PART ONE. THE FIRST HALF CENTURY 1822-1872
CHAPTER ONE The Anglican Initiative, the Preparation
and the Kaeo Adventure 1822-1827
CHAPTER TWO A new start in the Hokianga 1827-1834
CHAPTER THREE The nrst southward move 1834-1838
CHAPTER FOUR Once more to Waikato and Southward 1838-1842
CHAPTER FIVE The third decade 1842-1852
CHAPTER SIX The fourth decade 1852-1862
CHAPTER SEVEN The fifth decade 1862-1872
PART TWO. THE SECOND HALF CENTURY 1872-1922 OnLine
CHAPTER ONE The first decade 1872-1882
CHAPTER TWO The second decade 1882-1892
CHAPTER THREE The third decade 1892-1902
CHAPTER FOUR The fourth decade 1902-1912
CHAPTER FIVE The fifth decade 1912-1922
PART THREE. THE THIRD HALF CENTURY 1922-1972 OnLine
CHAPTER ONE The first decade 1922-1932
CHAPTER TWO The second decade 1932-1942
CHAPTER THREE The third decade 1942-1952
CHAPTER FOUR The fourth decade 1952-1962
CHAPTER FIVE The fifth decade 1962-1972
This story is to record the main features, the personalities, the varied fortunes, the trials, disappointments, aspirations and achievements of the Methodist Maori Mission to the Maori people over three half-centuries 1822 to 1972.
It is a very condensed account, but it aims to provide an overall picture of a significant strand in the history of this country, and it may awaken an interest that should produce in future years further accounts of aspects of the story.
Other Churches shared in this Missionary activity, and they have their recorded volumes. In particular we pay our tribute to the initial pioneering of the Church Missionary Society's workers of the Anglican Church under Samuel Marsden and his colleagues, without whose brotherly co-operation and encouragement, much of this Wesleyan story would never have been told.
The work began in a confused age. The Napoleonic Wars had recently ceased with all the inevitable social and economic confusion that followed. The major nations of Europe were licking their wounds and still viewing every move of their erstwhile adver-saries with suspicion.
Britain's conflict with the American Colonies, and the loss of areas for economic expansion, and a place to dispose of her growing surplus population, meant that she was seeking some solution in the face of a disillusioned public who had burned their fingers in their experiments in colonisation in America.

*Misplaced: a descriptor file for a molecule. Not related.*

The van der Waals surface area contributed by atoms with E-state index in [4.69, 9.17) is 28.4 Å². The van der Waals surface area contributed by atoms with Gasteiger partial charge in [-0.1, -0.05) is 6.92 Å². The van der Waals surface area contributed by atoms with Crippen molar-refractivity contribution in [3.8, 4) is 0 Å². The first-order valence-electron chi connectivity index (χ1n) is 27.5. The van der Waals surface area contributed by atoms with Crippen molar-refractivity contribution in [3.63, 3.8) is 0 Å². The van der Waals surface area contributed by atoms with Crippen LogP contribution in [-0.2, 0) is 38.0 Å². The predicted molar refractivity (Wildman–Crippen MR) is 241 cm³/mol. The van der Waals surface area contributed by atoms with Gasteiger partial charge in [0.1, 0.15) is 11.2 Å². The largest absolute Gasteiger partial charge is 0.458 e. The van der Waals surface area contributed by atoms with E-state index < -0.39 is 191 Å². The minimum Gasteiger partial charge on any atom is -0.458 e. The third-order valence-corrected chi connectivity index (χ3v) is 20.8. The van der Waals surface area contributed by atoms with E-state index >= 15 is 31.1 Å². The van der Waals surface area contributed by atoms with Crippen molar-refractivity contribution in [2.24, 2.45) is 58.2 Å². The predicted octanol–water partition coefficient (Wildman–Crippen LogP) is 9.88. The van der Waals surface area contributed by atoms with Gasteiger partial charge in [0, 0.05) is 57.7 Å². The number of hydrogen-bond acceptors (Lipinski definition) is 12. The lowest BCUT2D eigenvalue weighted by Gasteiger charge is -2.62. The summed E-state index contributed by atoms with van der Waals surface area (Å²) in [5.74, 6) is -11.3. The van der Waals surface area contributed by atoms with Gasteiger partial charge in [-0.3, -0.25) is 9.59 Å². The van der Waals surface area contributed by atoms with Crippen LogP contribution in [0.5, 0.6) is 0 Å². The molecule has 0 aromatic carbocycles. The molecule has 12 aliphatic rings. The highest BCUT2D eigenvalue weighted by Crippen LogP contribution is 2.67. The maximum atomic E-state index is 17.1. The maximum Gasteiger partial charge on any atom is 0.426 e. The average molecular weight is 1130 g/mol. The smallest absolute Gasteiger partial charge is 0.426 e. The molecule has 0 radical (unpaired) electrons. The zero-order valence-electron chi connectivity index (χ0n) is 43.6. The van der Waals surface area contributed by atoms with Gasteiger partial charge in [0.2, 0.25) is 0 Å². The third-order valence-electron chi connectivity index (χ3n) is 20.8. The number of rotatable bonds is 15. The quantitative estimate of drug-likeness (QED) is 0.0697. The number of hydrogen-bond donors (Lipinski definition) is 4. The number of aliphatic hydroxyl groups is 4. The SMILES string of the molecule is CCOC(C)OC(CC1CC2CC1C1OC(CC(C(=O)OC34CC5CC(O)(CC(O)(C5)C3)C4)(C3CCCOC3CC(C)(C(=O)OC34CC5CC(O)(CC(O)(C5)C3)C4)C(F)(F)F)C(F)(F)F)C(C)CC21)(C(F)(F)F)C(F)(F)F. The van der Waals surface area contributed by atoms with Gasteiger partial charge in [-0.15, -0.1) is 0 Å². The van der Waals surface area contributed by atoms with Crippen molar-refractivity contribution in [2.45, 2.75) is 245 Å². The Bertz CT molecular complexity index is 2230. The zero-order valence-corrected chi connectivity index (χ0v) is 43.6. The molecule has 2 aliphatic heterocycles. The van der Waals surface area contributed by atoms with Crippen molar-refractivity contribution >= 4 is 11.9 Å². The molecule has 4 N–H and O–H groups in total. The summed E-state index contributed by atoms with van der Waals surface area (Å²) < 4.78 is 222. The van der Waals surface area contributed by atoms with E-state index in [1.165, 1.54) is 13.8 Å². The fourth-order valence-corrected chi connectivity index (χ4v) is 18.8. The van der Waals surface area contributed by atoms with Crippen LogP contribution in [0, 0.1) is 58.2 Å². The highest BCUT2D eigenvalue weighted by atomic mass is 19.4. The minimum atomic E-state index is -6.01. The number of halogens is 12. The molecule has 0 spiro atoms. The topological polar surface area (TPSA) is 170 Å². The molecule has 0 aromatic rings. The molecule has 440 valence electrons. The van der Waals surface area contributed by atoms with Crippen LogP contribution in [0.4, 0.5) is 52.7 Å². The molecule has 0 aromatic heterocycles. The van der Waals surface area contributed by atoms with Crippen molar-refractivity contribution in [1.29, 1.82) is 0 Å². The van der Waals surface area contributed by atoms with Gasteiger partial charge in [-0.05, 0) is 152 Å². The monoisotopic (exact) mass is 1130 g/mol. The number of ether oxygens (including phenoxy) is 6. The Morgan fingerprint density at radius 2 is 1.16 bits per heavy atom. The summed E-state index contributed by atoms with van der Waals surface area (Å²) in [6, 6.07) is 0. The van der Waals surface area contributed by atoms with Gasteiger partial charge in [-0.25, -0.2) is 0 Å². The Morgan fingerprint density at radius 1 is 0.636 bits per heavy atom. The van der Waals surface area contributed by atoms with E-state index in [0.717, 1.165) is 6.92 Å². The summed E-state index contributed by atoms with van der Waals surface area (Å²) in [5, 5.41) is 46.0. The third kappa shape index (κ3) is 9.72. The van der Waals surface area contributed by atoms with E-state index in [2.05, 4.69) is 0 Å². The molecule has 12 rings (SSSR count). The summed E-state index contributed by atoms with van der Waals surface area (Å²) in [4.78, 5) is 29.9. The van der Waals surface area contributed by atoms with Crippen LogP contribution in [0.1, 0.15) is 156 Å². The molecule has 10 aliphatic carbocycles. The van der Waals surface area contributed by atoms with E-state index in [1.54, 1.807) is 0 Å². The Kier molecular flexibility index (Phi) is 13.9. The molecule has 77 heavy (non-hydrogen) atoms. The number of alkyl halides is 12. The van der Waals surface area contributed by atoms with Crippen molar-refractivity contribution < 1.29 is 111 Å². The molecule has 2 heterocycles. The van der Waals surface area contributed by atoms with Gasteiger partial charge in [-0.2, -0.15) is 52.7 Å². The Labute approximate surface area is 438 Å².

It was a period of intense sectarian rivalry in Britain and on the Continent. Following the Evangelical Revival of the eighteenth century and the counter-movement of the Anglican Tractarians, there was a polarising of religious thinkers around sharply diverg-ent viewpoints with strong antipathies. Such divisions emerged within, as well as between, the various denominations.
The Napoleonic Wars had resulted in a renewed mutual distrust between Protestant and Roman Catholic Churches, and movements of the Roman Catholic Missionaries, often from zeal-ous French Orders, gave rise to fears of fresh French colonial expansion.
The Industrial Revolution had begun. Towns grew around the factories, the birth-rate multiplied, social unrest assumed alarming proportions, and the commercial world was looking for new sources of raw materials and markets. There was a boom in ship-building, with a resulting demand for timber, masts, spars and cordage for the sailing ships, and there had grown a new demand for whale oil and animal skins. All these factors turned the eyes of the commercial and industrial leaders to the Pacific area.
Amidst all this, a growing social conscience nursed in the Evangelical Churches stirred a concern for the unevangelised peoples in the lands now opening up.
This was a day of strong convictions, held with zeal and propagated with vigour. The men and women who were thrust up as leaders in that period were men and women of their time. Not only Church people, but large sections of the general public were living under somewhat limited and puritanical pressures, some of which were good and some not so good, but as the Missionaries went out from such a social situation and made their impact on primitive peoples, their attitudes and standards set before these folk received much unfavourable judgment. To this day this continues from their critics. However in justice it must be said that these early Missionaries, a very varied group of men and women, were prepared for their convictions to travel to the ends of the earth and face privations and live dangerously to a degree that humbles their modem readers. In an age when the anti-hero and the debunker of the great figures of the past are in fashion, one wonders how far modern detractors of Missionary personalities would have been prepared to face such conditions themselves for the sake of their convictions.
It is from the reading of the work of this section of Christian Missions to New Zealand that these pages are recorded. The read-ers who will make this a beginning of their search will find that it opens a great human story for which as a young nation we should be grateful.